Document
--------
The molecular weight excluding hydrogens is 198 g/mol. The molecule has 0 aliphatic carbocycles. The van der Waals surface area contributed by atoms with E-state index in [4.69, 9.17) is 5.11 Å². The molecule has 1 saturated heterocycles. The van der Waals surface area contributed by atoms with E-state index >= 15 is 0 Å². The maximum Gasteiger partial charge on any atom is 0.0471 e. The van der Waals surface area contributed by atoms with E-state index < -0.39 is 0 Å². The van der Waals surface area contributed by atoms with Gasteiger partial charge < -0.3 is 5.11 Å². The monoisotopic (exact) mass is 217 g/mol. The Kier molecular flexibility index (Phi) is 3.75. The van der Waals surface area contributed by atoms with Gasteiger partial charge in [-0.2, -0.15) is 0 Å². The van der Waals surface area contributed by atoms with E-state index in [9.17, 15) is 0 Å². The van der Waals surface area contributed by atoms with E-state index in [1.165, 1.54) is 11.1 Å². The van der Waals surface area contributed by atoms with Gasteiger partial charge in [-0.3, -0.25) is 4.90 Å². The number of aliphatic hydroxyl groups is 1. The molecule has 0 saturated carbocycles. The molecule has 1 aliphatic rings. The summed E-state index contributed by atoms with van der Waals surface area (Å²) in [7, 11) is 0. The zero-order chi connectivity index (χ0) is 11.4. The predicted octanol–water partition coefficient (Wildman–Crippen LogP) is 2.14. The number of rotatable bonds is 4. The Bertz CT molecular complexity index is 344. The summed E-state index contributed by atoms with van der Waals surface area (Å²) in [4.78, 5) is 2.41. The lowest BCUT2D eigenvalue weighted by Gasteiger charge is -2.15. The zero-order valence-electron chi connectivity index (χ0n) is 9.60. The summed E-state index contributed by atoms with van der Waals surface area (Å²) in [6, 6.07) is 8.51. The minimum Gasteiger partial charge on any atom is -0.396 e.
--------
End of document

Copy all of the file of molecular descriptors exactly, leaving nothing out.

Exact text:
The molecular weight excluding hydrogens is 198 g/mol. The molecule has 0 aliphatic carbocycles. The van der Waals surface area contributed by atoms with E-state index in [4.69, 9.17) is 5.11 Å². The molecule has 1 saturated heterocycles. The van der Waals surface area contributed by atoms with E-state index >= 15 is 0 Å². The maximum Gasteiger partial charge on any atom is 0.0471 e. The van der Waals surface area contributed by atoms with E-state index < -0.39 is 0 Å². The van der Waals surface area contributed by atoms with Gasteiger partial charge < -0.3 is 5.11 Å². The monoisotopic (exact) mass is 217 g/mol. The Kier molecular flexibility index (Phi) is 3.75. The van der Waals surface area contributed by atoms with Gasteiger partial charge in [-0.2, -0.15) is 0 Å². The van der Waals surface area contributed by atoms with E-state index in [9.17, 15) is 0 Å². The van der Waals surface area contributed by atoms with E-state index in [1.165, 1.54) is 11.1 Å². The van der Waals surface area contributed by atoms with Gasteiger partial charge in [-0.3, -0.25) is 4.90 Å². The number of aliphatic hydroxyl groups is 1. The molecule has 0 saturated carbocycles. The molecule has 1 aliphatic rings. The summed E-state index contributed by atoms with van der Waals surface area (Å²) in [7, 11) is 0. The zero-order chi connectivity index (χ0) is 11.4. The predicted octanol–water partition coefficient (Wildman–Crippen LogP) is 2.14. The number of rotatable bonds is 4. The Bertz CT molecular complexity index is 344. The summed E-state index contributed by atoms with van der Waals surface area (Å²) in [4.78, 5) is 2.41. The lowest BCUT2D eigenvalue weighted by Gasteiger charge is -2.15. The zero-order valence-electron chi connectivity index (χ0n) is 9.60. The summed E-state index contributed by atoms with van der Waals surface area (Å²) in [6, 6.07) is 8.51. The minimum Gasteiger partial charge on any atom is -0.396 e.